Over the course of his 63-year career, Mr. Bogle has changed the face of investing. A pioneer in the concept of index mutual funds, collective portfolios of stocks that mimic the movement of a defined market sector rather than a selection of individual companies, he is credited with creating the first index fund available to individual investors, the Vanguard 500.

Mr. Bogle has written a dozen books, including his 1994 bestseller Bogle on Mutual Funds to most recently The Clash of the Cultures: Investment vs. Speculation. At 85, he remains an active industry observer, appearing regularly on national financial media outlets. He recently described the personal mission he has set for himself in his retirement – “to speak out for truth and integrity and character in the world of finance, striving to build a better world for investors—honest-to-God, down-to-earth human beings who deserve a fair shake.”

You can watch his 6-minute Congressional testimony here:

http://johncbogle.com/wordpress/2014/09/17/testimony-before-the-senate-finance-committee-september-16-2014/

We’re honored to have Mr. Bogle back as a guest on The Lange Money Hour. Please plan to join us Wednesday, Oct. 1, 2014 at 7:05 on KQV 1410 for an interesting and informative hour. The program will also stream live at www.kqv.com.

If you can’t tune in October 1, 2104, KQV will rebroadcast the show at 9:00 a.m. this Sunday. You can also access the audio archive of past programs including written transcripts on the Lange Financial Group website, www.paytaxeslater.com. Click on RADIO.

Finally, mark your calendar for Wednesday, October 15th at 7:05 p.m., when Pittsburgh City Controller Michael Lamb will join us for the next new edition of The Lange Money Hour.

 

(7/16/2014) Tonight’s Radio Show: The View of Pittsburgh from the Mayor’s Office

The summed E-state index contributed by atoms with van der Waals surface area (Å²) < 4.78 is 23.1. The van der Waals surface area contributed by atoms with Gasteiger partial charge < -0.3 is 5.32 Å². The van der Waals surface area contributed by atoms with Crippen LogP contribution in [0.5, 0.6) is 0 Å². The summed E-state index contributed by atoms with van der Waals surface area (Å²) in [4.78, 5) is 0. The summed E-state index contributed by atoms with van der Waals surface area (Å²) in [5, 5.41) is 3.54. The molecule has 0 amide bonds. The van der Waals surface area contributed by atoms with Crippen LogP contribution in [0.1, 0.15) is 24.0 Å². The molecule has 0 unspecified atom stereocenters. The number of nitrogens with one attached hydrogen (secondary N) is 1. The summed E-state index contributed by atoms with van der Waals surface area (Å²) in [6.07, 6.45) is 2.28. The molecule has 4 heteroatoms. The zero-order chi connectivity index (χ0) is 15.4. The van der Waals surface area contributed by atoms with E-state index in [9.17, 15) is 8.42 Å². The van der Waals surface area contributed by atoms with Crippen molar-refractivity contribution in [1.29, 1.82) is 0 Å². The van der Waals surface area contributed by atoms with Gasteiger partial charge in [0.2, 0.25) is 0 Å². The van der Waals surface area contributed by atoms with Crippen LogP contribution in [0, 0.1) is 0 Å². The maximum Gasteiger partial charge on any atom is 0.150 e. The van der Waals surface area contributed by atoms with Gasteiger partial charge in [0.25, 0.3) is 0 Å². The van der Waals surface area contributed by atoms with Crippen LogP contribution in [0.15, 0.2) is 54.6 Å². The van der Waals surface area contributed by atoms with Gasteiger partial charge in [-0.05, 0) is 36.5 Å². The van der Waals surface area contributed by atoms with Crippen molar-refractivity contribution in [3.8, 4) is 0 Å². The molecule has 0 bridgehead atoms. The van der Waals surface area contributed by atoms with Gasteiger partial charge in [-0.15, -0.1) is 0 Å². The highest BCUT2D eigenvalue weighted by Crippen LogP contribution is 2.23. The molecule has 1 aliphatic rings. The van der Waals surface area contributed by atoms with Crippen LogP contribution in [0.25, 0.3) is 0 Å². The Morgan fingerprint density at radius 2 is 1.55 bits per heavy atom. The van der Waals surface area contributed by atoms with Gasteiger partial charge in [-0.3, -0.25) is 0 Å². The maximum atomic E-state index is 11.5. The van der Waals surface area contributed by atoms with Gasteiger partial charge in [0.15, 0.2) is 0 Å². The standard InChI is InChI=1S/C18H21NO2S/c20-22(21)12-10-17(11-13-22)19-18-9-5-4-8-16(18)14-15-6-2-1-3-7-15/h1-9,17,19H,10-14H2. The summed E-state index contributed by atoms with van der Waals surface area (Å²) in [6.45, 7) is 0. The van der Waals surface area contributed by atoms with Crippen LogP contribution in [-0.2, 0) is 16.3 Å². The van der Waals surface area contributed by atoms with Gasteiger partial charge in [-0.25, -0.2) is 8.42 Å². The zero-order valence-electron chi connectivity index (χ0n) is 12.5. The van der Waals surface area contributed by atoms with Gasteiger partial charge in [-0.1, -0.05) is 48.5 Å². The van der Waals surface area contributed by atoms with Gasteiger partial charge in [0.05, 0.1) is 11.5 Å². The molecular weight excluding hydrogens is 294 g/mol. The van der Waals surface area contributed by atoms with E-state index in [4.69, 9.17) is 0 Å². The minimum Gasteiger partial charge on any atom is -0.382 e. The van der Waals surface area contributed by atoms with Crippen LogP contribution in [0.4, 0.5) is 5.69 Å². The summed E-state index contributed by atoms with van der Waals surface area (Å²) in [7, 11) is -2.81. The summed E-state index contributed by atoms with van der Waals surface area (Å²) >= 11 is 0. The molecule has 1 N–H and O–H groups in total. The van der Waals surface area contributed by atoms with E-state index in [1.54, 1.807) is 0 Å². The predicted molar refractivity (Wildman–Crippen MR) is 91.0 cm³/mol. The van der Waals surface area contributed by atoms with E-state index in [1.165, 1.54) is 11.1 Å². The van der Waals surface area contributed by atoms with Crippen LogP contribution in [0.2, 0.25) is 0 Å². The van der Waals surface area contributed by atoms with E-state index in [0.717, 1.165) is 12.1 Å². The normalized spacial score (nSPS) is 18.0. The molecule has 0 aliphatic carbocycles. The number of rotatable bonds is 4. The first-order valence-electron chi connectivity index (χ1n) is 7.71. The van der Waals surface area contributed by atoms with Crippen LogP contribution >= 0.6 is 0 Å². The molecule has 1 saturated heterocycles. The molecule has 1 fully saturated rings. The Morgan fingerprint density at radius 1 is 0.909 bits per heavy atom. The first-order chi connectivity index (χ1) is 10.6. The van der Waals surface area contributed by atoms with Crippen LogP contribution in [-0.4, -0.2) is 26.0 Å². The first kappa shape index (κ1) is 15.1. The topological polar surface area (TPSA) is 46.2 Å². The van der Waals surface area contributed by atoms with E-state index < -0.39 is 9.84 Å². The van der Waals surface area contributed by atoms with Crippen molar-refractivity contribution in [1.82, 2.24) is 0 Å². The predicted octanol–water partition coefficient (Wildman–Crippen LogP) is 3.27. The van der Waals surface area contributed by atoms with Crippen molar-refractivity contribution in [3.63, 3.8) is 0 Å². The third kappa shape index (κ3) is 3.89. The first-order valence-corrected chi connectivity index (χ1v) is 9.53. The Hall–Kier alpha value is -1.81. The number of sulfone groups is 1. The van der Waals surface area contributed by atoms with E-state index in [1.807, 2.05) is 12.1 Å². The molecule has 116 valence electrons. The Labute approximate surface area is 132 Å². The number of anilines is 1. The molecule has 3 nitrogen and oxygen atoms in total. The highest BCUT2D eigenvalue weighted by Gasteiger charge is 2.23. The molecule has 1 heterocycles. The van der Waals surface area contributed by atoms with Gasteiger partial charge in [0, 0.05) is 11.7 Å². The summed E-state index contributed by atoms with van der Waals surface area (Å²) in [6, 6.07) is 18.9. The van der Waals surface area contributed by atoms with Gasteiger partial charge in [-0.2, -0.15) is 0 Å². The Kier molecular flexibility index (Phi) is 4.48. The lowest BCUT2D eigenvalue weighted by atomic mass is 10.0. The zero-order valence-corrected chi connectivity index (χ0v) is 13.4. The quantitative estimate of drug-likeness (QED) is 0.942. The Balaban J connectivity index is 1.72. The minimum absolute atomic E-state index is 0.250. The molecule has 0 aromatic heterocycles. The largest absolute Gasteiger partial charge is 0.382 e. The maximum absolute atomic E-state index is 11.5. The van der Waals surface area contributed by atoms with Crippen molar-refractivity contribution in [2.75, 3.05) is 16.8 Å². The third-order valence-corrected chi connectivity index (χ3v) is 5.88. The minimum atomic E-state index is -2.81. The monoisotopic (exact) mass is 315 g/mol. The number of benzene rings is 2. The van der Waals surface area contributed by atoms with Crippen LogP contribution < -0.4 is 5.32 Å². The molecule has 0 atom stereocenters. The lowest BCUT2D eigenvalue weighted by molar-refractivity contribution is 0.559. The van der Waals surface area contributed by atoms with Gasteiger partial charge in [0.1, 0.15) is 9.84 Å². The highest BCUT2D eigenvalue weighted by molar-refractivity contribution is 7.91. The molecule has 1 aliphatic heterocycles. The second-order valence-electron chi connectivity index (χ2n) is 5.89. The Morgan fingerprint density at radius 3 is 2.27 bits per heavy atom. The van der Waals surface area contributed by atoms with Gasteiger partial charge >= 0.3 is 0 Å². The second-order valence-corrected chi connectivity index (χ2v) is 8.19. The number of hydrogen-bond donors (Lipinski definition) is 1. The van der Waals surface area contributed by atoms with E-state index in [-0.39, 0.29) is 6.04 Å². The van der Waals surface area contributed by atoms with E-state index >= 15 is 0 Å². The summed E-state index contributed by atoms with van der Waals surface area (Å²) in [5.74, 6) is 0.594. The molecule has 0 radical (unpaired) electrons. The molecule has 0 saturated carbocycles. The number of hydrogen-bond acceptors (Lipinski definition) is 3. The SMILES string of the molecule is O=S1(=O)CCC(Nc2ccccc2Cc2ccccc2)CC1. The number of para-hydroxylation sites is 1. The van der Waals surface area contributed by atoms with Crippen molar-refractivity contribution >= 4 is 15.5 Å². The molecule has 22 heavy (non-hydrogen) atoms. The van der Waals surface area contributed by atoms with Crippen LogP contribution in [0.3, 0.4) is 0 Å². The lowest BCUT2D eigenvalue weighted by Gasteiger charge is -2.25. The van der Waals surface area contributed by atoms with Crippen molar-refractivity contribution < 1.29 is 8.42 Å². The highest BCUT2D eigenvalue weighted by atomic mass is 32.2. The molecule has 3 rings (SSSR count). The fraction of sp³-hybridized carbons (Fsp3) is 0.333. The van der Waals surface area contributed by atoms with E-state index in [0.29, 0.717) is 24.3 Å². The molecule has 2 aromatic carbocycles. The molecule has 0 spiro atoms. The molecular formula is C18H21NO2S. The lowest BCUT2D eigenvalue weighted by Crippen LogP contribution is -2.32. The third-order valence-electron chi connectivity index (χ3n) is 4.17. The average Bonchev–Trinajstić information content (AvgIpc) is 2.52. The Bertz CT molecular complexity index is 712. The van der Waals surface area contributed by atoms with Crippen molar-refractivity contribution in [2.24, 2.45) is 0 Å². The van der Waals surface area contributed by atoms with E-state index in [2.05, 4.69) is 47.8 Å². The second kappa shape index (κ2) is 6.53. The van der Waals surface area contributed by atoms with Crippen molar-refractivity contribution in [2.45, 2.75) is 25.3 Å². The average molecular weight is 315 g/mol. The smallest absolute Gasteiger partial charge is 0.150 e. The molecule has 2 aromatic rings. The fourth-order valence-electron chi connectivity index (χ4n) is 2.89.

The View of Pittsburgh from the Mayor’s Office

Join us tonight at 7:05 pm on KQV 1410 AM. Program also streams live at www.kqv.com. Encore presentations air EVERY SUNDAY at 9:05 am.

Tune in KQV 1410 AM tonight at 7:05 p.m. as The Lange Money Hour welcomes a very special guest, Pittsburgh Mayor Bill Peduto.

After serving three terms on City Council representing the East End, he was elected Pittsburgh’s 60th mayor last November capturing 84 percent of the vote. Inaugurated on January 6th, he has just completed his first six months in office.

A self-described progressive Democrat, Mayor Peduto has been a consistent voice for fiscal discipline in Pittsburgh. As a councilman, he was the only city politician to call for Act 47 state protection; a controversial step in addressing decades of financial mismanagement that left Pittsburgh with the highest debt ratio and the lowest pension funding in the nation. Despite some improvement in the fiscal situation, he feels the city needs to remain under financial oversight to take care of its long-term problems such as pensions, debt, and need for capital improvements. After only six months in office, Mayor Peduto has already taken active positions on a broad range of issues from same-sex marriage, achieving sustainable revenue by establishing relationships with major non-profits, and technology and efficiency, to dedicated bike lanes and supporting ride-sharing services like Lyft and Uber.